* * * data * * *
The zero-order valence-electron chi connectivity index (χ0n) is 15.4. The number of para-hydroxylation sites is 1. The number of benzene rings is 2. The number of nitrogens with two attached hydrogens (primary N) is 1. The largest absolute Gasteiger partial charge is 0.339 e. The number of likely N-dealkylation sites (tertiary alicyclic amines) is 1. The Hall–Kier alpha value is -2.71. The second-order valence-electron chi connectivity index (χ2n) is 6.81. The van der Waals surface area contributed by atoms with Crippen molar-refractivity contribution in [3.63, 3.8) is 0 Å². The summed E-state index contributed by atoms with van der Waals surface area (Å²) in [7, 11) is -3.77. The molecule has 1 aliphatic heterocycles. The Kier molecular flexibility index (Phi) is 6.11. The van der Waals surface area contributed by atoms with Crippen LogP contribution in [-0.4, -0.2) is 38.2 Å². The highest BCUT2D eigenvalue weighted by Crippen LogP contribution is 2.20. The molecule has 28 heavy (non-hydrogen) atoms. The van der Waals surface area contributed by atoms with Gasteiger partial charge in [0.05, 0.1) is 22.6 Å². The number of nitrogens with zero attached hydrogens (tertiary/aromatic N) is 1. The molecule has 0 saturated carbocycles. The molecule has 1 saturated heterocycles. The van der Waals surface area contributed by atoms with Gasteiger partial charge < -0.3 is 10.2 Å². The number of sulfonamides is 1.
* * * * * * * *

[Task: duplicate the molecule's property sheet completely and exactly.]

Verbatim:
The zero-order valence-electron chi connectivity index (χ0n) is 15.4. The number of para-hydroxylation sites is 1. The number of benzene rings is 2. The number of nitrogens with two attached hydrogens (primary N) is 1. The largest absolute Gasteiger partial charge is 0.339 e. The number of likely N-dealkylation sites (tertiary alicyclic amines) is 1. The Hall–Kier alpha value is -2.71. The second-order valence-electron chi connectivity index (χ2n) is 6.81. The van der Waals surface area contributed by atoms with Crippen molar-refractivity contribution in [3.63, 3.8) is 0 Å². The summed E-state index contributed by atoms with van der Waals surface area (Å²) in [7, 11) is -3.77. The molecule has 1 aliphatic heterocycles. The Kier molecular flexibility index (Phi) is 6.11. The van der Waals surface area contributed by atoms with Crippen LogP contribution in [-0.4, -0.2) is 38.2 Å². The highest BCUT2D eigenvalue weighted by Crippen LogP contribution is 2.20. The molecule has 28 heavy (non-hydrogen) atoms. The van der Waals surface area contributed by atoms with Gasteiger partial charge in [0.05, 0.1) is 22.6 Å². The number of nitrogens with zero attached hydrogens (tertiary/aromatic N) is 1. The molecule has 0 saturated carbocycles. The molecule has 1 saturated heterocycles. The van der Waals surface area contributed by atoms with Gasteiger partial charge < -0.3 is 10.2 Å². The number of sulfonamides is 1.